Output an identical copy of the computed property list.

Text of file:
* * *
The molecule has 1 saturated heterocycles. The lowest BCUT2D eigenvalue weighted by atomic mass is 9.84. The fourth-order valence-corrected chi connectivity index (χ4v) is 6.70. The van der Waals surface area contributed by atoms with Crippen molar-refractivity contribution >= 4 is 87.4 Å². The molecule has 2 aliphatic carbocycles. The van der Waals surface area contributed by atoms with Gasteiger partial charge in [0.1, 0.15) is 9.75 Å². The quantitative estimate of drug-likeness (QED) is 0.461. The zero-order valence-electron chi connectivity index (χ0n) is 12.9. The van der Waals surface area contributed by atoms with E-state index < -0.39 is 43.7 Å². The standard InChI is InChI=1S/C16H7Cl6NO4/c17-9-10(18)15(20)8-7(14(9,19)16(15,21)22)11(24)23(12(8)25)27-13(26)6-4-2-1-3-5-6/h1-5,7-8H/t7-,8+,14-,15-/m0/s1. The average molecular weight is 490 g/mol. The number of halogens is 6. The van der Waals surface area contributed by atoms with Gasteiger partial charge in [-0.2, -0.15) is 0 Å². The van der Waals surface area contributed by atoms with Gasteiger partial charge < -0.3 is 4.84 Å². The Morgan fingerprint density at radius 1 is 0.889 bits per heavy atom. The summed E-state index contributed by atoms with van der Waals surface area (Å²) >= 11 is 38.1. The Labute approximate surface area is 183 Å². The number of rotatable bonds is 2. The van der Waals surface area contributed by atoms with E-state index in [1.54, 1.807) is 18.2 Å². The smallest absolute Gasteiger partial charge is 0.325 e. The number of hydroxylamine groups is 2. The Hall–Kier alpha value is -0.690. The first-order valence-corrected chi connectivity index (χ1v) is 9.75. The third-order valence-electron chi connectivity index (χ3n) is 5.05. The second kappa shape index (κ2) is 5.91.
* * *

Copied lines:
The molecule has 1 saturated heterocycles. The lowest BCUT2D eigenvalue weighted by atomic mass is 9.84. The fourth-order valence-corrected chi connectivity index (χ4v) is 6.70. The van der Waals surface area contributed by atoms with Crippen molar-refractivity contribution >= 4 is 87.4 Å². The molecule has 2 aliphatic carbocycles. The van der Waals surface area contributed by atoms with Gasteiger partial charge in [0.1, 0.15) is 9.75 Å². The quantitative estimate of drug-likeness (QED) is 0.461. The zero-order valence-electron chi connectivity index (χ0n) is 12.9. The van der Waals surface area contributed by atoms with E-state index < -0.39 is 43.7 Å². The standard InChI is InChI=1S/C16H7Cl6NO4/c17-9-10(18)15(20)8-7(14(9,19)16(15,21)22)11(24)23(12(8)25)27-13(26)6-4-2-1-3-5-6/h1-5,7-8H/t7-,8+,14-,15-/m0/s1. The average molecular weight is 490 g/mol. The number of halogens is 6. The van der Waals surface area contributed by atoms with Gasteiger partial charge in [-0.2, -0.15) is 0 Å². The van der Waals surface area contributed by atoms with Gasteiger partial charge < -0.3 is 4.84 Å². The Morgan fingerprint density at radius 1 is 0.889 bits per heavy atom. The summed E-state index contributed by atoms with van der Waals surface area (Å²) >= 11 is 38.1. The Labute approximate surface area is 183 Å². The number of rotatable bonds is 2. The van der Waals surface area contributed by atoms with E-state index in [1.54, 1.807) is 18.2 Å². The smallest absolute Gasteiger partial charge is 0.325 e. The number of hydroxylamine groups is 2. The Hall–Kier alpha value is -0.690. The first-order valence-corrected chi connectivity index (χ1v) is 9.75. The third-order valence-electron chi connectivity index (χ3n) is 5.05. The second kappa shape index (κ2) is 5.91.